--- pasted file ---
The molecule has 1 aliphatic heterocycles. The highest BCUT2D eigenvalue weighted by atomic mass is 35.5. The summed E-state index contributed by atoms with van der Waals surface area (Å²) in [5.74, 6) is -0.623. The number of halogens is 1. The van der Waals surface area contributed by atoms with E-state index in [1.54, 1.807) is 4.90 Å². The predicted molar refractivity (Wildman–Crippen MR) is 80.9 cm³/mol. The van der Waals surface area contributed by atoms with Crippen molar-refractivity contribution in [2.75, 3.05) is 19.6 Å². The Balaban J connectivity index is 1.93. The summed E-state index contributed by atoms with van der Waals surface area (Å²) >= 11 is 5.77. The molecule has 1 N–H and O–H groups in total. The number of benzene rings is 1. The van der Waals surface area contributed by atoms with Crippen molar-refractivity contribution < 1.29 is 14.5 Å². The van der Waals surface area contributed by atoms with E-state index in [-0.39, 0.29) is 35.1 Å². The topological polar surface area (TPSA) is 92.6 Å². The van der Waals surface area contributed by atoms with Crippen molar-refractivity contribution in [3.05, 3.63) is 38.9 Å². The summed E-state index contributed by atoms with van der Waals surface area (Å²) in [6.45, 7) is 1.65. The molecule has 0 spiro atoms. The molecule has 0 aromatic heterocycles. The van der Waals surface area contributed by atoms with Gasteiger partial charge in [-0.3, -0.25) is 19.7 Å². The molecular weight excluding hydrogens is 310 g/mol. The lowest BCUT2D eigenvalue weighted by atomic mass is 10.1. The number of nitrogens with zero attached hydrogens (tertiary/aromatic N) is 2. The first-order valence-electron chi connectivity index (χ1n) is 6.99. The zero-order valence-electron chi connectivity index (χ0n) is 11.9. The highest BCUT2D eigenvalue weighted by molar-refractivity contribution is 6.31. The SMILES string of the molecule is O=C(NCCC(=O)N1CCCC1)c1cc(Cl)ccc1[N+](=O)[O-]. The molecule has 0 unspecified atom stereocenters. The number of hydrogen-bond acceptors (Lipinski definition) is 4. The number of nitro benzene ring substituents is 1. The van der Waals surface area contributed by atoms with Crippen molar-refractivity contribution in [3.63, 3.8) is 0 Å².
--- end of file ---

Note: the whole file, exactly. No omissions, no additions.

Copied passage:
The molecule has 1 aliphatic heterocycles. The highest BCUT2D eigenvalue weighted by atomic mass is 35.5. The summed E-state index contributed by atoms with van der Waals surface area (Å²) in [5.74, 6) is -0.623. The number of halogens is 1. The van der Waals surface area contributed by atoms with E-state index in [1.54, 1.807) is 4.90 Å². The predicted molar refractivity (Wildman–Crippen MR) is 80.9 cm³/mol. The van der Waals surface area contributed by atoms with Crippen molar-refractivity contribution in [2.75, 3.05) is 19.6 Å². The Balaban J connectivity index is 1.93. The summed E-state index contributed by atoms with van der Waals surface area (Å²) >= 11 is 5.77. The molecule has 1 N–H and O–H groups in total. The number of benzene rings is 1. The van der Waals surface area contributed by atoms with Crippen molar-refractivity contribution < 1.29 is 14.5 Å². The van der Waals surface area contributed by atoms with E-state index in [-0.39, 0.29) is 35.1 Å². The topological polar surface area (TPSA) is 92.6 Å². The van der Waals surface area contributed by atoms with Crippen molar-refractivity contribution in [3.05, 3.63) is 38.9 Å². The summed E-state index contributed by atoms with van der Waals surface area (Å²) in [6.45, 7) is 1.65. The molecule has 0 spiro atoms. The molecule has 0 aromatic heterocycles. The van der Waals surface area contributed by atoms with Gasteiger partial charge in [-0.3, -0.25) is 19.7 Å². The molecular weight excluding hydrogens is 310 g/mol. The lowest BCUT2D eigenvalue weighted by atomic mass is 10.1. The number of nitrogens with zero attached hydrogens (tertiary/aromatic N) is 2. The first-order valence-electron chi connectivity index (χ1n) is 6.99. The zero-order valence-electron chi connectivity index (χ0n) is 11.9. The highest BCUT2D eigenvalue weighted by molar-refractivity contribution is 6.31. The SMILES string of the molecule is O=C(NCCC(=O)N1CCCC1)c1cc(Cl)ccc1[N+](=O)[O-]. The molecule has 0 unspecified atom stereocenters. The number of hydrogen-bond acceptors (Lipinski definition) is 4. The number of nitro benzene ring substituents is 1. The van der Waals surface area contributed by atoms with Crippen molar-refractivity contribution in [3.63, 3.8) is 0 Å².